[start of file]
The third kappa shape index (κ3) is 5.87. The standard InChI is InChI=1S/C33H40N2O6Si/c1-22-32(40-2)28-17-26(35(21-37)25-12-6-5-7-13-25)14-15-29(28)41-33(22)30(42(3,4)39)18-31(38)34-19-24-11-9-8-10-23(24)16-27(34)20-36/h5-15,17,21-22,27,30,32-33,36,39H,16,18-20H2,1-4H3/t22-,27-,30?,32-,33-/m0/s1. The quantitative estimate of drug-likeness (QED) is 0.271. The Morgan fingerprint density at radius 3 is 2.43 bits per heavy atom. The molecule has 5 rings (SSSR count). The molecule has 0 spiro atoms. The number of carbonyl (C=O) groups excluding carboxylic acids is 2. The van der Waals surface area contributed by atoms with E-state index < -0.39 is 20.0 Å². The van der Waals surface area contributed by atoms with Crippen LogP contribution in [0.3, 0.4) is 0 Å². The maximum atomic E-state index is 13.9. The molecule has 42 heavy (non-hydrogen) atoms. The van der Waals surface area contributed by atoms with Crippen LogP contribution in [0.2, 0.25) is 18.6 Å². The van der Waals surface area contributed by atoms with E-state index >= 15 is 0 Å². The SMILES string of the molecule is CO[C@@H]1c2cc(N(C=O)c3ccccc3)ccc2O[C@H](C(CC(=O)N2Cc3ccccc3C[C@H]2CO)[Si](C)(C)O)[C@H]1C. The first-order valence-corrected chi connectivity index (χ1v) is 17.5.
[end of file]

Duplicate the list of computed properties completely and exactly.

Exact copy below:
The third kappa shape index (κ3) is 5.87. The standard InChI is InChI=1S/C33H40N2O6Si/c1-22-32(40-2)28-17-26(35(21-37)25-12-6-5-7-13-25)14-15-29(28)41-33(22)30(42(3,4)39)18-31(38)34-19-24-11-9-8-10-23(24)16-27(34)20-36/h5-15,17,21-22,27,30,32-33,36,39H,16,18-20H2,1-4H3/t22-,27-,30?,32-,33-/m0/s1. The quantitative estimate of drug-likeness (QED) is 0.271. The Morgan fingerprint density at radius 3 is 2.43 bits per heavy atom. The molecule has 5 rings (SSSR count). The molecule has 0 spiro atoms. The number of carbonyl (C=O) groups excluding carboxylic acids is 2. The van der Waals surface area contributed by atoms with E-state index < -0.39 is 20.0 Å². The van der Waals surface area contributed by atoms with Crippen LogP contribution in [0.3, 0.4) is 0 Å². The maximum atomic E-state index is 13.9. The molecule has 42 heavy (non-hydrogen) atoms. The van der Waals surface area contributed by atoms with Crippen LogP contribution in [0.2, 0.25) is 18.6 Å². The van der Waals surface area contributed by atoms with E-state index >= 15 is 0 Å². The SMILES string of the molecule is CO[C@@H]1c2cc(N(C=O)c3ccccc3)ccc2O[C@H](C(CC(=O)N2Cc3ccccc3C[C@H]2CO)[Si](C)(C)O)[C@H]1C. The first-order valence-corrected chi connectivity index (χ1v) is 17.5.